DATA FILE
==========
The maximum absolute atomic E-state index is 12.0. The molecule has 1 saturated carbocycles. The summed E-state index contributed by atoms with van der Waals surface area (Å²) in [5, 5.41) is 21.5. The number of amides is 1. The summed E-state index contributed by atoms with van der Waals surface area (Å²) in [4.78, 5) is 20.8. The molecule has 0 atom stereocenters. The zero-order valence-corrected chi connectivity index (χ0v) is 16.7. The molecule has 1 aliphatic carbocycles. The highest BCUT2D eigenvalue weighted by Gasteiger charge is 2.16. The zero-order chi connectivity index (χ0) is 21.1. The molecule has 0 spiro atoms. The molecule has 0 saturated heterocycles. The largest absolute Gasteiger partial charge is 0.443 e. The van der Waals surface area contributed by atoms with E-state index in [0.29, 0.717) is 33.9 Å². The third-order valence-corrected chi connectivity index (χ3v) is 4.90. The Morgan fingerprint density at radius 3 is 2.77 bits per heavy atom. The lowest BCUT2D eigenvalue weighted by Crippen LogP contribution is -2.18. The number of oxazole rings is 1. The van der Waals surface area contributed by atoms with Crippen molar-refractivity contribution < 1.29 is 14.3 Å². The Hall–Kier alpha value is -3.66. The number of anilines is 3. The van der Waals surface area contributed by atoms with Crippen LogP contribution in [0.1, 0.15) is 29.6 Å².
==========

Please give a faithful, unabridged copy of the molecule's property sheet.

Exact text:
The maximum absolute atomic E-state index is 12.0. The molecule has 1 saturated carbocycles. The summed E-state index contributed by atoms with van der Waals surface area (Å²) in [5, 5.41) is 21.5. The number of amides is 1. The summed E-state index contributed by atoms with van der Waals surface area (Å²) in [4.78, 5) is 20.8. The molecule has 0 atom stereocenters. The zero-order valence-corrected chi connectivity index (χ0v) is 16.7. The molecule has 1 aliphatic carbocycles. The highest BCUT2D eigenvalue weighted by Gasteiger charge is 2.16. The zero-order chi connectivity index (χ0) is 21.1. The molecule has 0 spiro atoms. The molecule has 0 saturated heterocycles. The largest absolute Gasteiger partial charge is 0.443 e. The van der Waals surface area contributed by atoms with E-state index in [0.29, 0.717) is 33.9 Å². The third-order valence-corrected chi connectivity index (χ3v) is 4.90. The Morgan fingerprint density at radius 3 is 2.77 bits per heavy atom. The lowest BCUT2D eigenvalue weighted by Crippen LogP contribution is -2.18. The number of oxazole rings is 1. The van der Waals surface area contributed by atoms with Crippen molar-refractivity contribution < 1.29 is 14.3 Å². The Hall–Kier alpha value is -3.66. The number of anilines is 3. The van der Waals surface area contributed by atoms with Crippen LogP contribution in [0.1, 0.15) is 29.6 Å².